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How Data is Driving Social Listening

What do you think is the cost of one negative review on social media? Well, a research by Convergys Corp. found that one negative customer review on social platforms can cost a company about 30 customers! With the proliferation of social media, consumers are using the social platforms to not only interact with friends and families but also actively leveraging these platforms to make purchasing decisions. They are using social media as a resource to also vent out their anger or show their appreciations to the brands.

It, therefore, does not come as a surprise to see that companies have formed well-thought out strategies and plans to manage the risks and rewards of these platforms.

Check out the image below – you will be surprised to know that this is the image of the room where the Nestle Digital Acceleration team (DAT) monitors the social networks and conversations around the brand – with rows of huge flat-screen panels mounted on the walls, the team monitors millions of posts, conversations, sentiments, and derives strategies to effectively engage and communicate with the customers.

image1                                                              Image Courtesy:

What can social listening offer?

Social listening can provide insights on –

  • What does the media say about you?
  • What are the market trends?
  • Competition analysis – What is being said about your competition and what is your competition saying about you?
  • Sentiment analysis – What are the sentiments of the consumers about your brand (positive as well as negative)
  • Influencer analysis – What are the influencers or the brand advocates talking about you?
  • Social conversations – what are the social conversations about your brand?
  • Get insights into that the problems that your prospects are looking to solve
  • Find new target markets for your products

Features of Social Analytics

  • Volume – A lot of unstructured data in large volume flows on social media. It is important that this data is collected and analyzed in a short period to create value from that data.
  • Velocity – Social Media data streams at a very high speed and needs to be captured within seconds.
  • Variety – Data comes in multiple formats such as text, audio, video, images, stock ticker etc., and such structured, as well as unstructured data, needs to be well-captured and analyzed to derive meaningful insights.
  • Variability – With peaks and drops in conversations around a particular topic, the load of data is often mixed up and needs to be managed appropriately.
  • Complexity – With data coming from multiple sources, it needs to be appropriately linked, matched, connected, and related. Only through such proper management, the data can offer useful analytics.

Measurement metrics for social listening

  • Mentions and reach – The number of times the mention comes up and how many users it reached
  • Share of voice – Percentage of online conversations around your brand
  • Sentiment analysis – Detecting the positive or negative reactions of the audience around your brand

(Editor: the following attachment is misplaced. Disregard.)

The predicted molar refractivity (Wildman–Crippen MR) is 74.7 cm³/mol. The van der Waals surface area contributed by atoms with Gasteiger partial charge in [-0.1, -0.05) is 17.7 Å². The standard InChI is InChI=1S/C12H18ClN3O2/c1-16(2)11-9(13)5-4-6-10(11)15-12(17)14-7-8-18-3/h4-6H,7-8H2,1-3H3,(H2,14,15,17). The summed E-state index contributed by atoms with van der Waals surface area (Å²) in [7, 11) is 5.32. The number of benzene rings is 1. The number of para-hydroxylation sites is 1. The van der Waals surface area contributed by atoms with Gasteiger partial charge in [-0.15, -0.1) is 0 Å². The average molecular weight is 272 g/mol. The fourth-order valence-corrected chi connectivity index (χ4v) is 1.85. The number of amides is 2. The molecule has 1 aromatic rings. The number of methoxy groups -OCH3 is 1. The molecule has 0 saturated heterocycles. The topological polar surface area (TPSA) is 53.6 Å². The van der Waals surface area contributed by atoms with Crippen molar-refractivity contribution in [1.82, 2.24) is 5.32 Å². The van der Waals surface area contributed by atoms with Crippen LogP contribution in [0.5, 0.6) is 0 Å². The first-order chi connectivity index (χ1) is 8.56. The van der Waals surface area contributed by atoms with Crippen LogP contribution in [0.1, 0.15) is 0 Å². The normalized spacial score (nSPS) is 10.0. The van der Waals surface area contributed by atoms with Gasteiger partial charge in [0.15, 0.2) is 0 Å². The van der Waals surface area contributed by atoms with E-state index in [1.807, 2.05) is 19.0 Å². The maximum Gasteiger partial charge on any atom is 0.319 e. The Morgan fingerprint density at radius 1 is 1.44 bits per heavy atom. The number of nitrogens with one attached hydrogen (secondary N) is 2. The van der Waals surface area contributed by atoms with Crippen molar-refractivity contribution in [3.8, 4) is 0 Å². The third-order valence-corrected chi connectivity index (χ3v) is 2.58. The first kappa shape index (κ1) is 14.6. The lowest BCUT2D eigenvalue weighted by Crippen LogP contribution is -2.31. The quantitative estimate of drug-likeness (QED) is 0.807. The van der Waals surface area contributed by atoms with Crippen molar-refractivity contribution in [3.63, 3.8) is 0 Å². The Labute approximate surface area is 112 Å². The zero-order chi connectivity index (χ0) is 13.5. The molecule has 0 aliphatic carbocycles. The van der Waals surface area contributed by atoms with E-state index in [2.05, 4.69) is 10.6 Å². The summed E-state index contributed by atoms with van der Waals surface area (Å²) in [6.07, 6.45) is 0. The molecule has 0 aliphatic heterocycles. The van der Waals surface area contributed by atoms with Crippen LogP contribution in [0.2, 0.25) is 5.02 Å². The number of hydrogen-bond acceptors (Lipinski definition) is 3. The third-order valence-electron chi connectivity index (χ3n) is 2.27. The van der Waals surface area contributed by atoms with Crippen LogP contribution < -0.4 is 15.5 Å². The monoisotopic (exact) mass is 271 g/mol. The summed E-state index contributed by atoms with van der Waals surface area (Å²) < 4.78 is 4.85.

• Sources – The primary sources of conversations around your brand
  • Mentions and shares – Top shared content around your brand, mentions from brand advocates or influencers
  • Keywords and phrases – The topics associated with your brand
  • Geographic location – Where are the conversations around your brand happening

How Social Listening is helping brands?

  • Based on its listening to the public conversations around “mortgages” and “mortgage policies”, a large retail bank created an early warning indicator of potential risks to the bank, proactively communicated with consumers, and also revised policies where required.
  • Social listening helped the US fast-food chain Wendy’s to discover that people were worried about eating at its restaurants because they did not want to break their diets and they didn’t know the nutritional content of the food. This made the company build an app which shows the relevant nutritional information.
  • When the US whiskey brand Maker’s Mark announced that it was going to reduce the alcohol content of its drink, customers protested about it on social platforms. The company reversed its decision based on customer feedback.
  • When Microsoft revealed that the Xbox One would need constant internet access, fans complained about it, saying that what they love about game consoles was the flexibility to play anywhere. Microsoft listened and made appropriate changes to the final released product.
  • Dell has become one of the most social brands with its effective use of social media listening in 11 languages.
  • Through effective social listening, Cisco was able to reduce its marketing costs, increase profits and, solve service issues, and improve overall engagement with its customers.

Social media’s data is undoubtedly very big – almost to the tune of five exabytes per day. But this is an unstructured data and only analytics can bring structure to this data to make it useful. How well prepared are you to handle manage the social listening for your brand?

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